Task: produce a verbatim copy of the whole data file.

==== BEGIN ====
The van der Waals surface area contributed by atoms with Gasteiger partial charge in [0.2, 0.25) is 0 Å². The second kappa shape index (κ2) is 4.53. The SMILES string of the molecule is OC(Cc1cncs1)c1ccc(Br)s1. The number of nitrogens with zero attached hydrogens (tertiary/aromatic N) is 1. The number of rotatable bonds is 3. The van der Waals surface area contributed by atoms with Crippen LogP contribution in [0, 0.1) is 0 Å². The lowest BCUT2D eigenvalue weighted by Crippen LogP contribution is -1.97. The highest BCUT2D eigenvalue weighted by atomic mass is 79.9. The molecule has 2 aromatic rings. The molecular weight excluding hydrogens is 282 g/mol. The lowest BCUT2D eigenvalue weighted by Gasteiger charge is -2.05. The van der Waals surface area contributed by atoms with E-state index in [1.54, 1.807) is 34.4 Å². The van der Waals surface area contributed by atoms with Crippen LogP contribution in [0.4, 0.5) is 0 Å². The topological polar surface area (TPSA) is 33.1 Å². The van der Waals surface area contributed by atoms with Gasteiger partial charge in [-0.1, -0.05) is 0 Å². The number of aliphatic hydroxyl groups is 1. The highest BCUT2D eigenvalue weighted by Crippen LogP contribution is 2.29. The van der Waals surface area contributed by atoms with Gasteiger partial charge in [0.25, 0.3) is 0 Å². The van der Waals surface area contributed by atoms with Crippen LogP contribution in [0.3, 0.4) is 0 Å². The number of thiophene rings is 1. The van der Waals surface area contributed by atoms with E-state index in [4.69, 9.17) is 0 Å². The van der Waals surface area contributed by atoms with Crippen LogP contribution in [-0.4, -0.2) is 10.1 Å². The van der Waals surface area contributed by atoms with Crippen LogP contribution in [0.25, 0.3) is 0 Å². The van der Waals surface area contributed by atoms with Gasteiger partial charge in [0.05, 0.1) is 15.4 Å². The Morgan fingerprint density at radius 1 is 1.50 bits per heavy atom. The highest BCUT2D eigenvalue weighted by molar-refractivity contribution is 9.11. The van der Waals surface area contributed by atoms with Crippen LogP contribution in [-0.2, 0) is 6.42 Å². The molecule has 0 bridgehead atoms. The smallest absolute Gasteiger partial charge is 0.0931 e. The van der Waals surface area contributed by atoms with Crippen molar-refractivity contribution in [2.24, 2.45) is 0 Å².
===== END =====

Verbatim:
The van der Waals surface area contributed by atoms with Gasteiger partial charge in [0.2, 0.25) is 0 Å². The second kappa shape index (κ2) is 4.53. The SMILES string of the molecule is OC(Cc1cncs1)c1ccc(Br)s1. The number of nitrogens with zero attached hydrogens (tertiary/aromatic N) is 1. The number of rotatable bonds is 3. The van der Waals surface area contributed by atoms with Crippen LogP contribution in [0, 0.1) is 0 Å². The lowest BCUT2D eigenvalue weighted by Crippen LogP contribution is -1.97. The highest BCUT2D eigenvalue weighted by atomic mass is 79.9. The molecule has 2 aromatic rings. The molecular weight excluding hydrogens is 282 g/mol. The lowest BCUT2D eigenvalue weighted by Gasteiger charge is -2.05. The van der Waals surface area contributed by atoms with E-state index in [1.54, 1.807) is 34.4 Å². The van der Waals surface area contributed by atoms with Crippen LogP contribution in [0.4, 0.5) is 0 Å². The topological polar surface area (TPSA) is 33.1 Å². The van der Waals surface area contributed by atoms with Gasteiger partial charge in [-0.1, -0.05) is 0 Å². The number of aliphatic hydroxyl groups is 1. The highest BCUT2D eigenvalue weighted by Crippen LogP contribution is 2.29. The van der Waals surface area contributed by atoms with Gasteiger partial charge in [0.25, 0.3) is 0 Å². The van der Waals surface area contributed by atoms with Crippen LogP contribution in [0.3, 0.4) is 0 Å². The number of thiophene rings is 1. The van der Waals surface area contributed by atoms with E-state index in [4.69, 9.17) is 0 Å². The van der Waals surface area contributed by atoms with Crippen LogP contribution in [-0.4, -0.2) is 10.1 Å². The van der Waals surface area contributed by atoms with Crippen LogP contribution in [0.25, 0.3) is 0 Å². The van der Waals surface area contributed by atoms with Gasteiger partial charge in [0.05, 0.1) is 15.4 Å². The Morgan fingerprint density at radius 1 is 1.50 bits per heavy atom. The highest BCUT2D eigenvalue weighted by molar-refractivity contribution is 9.11. The van der Waals surface area contributed by atoms with Crippen LogP contribution in [-0.2, 0) is 6.42 Å². The molecule has 0 bridgehead atoms. The smallest absolute Gasteiger partial charge is 0.0931 e. The van der Waals surface area contributed by atoms with Crippen molar-refractivity contribution in [2.24, 2.45) is 0 Å².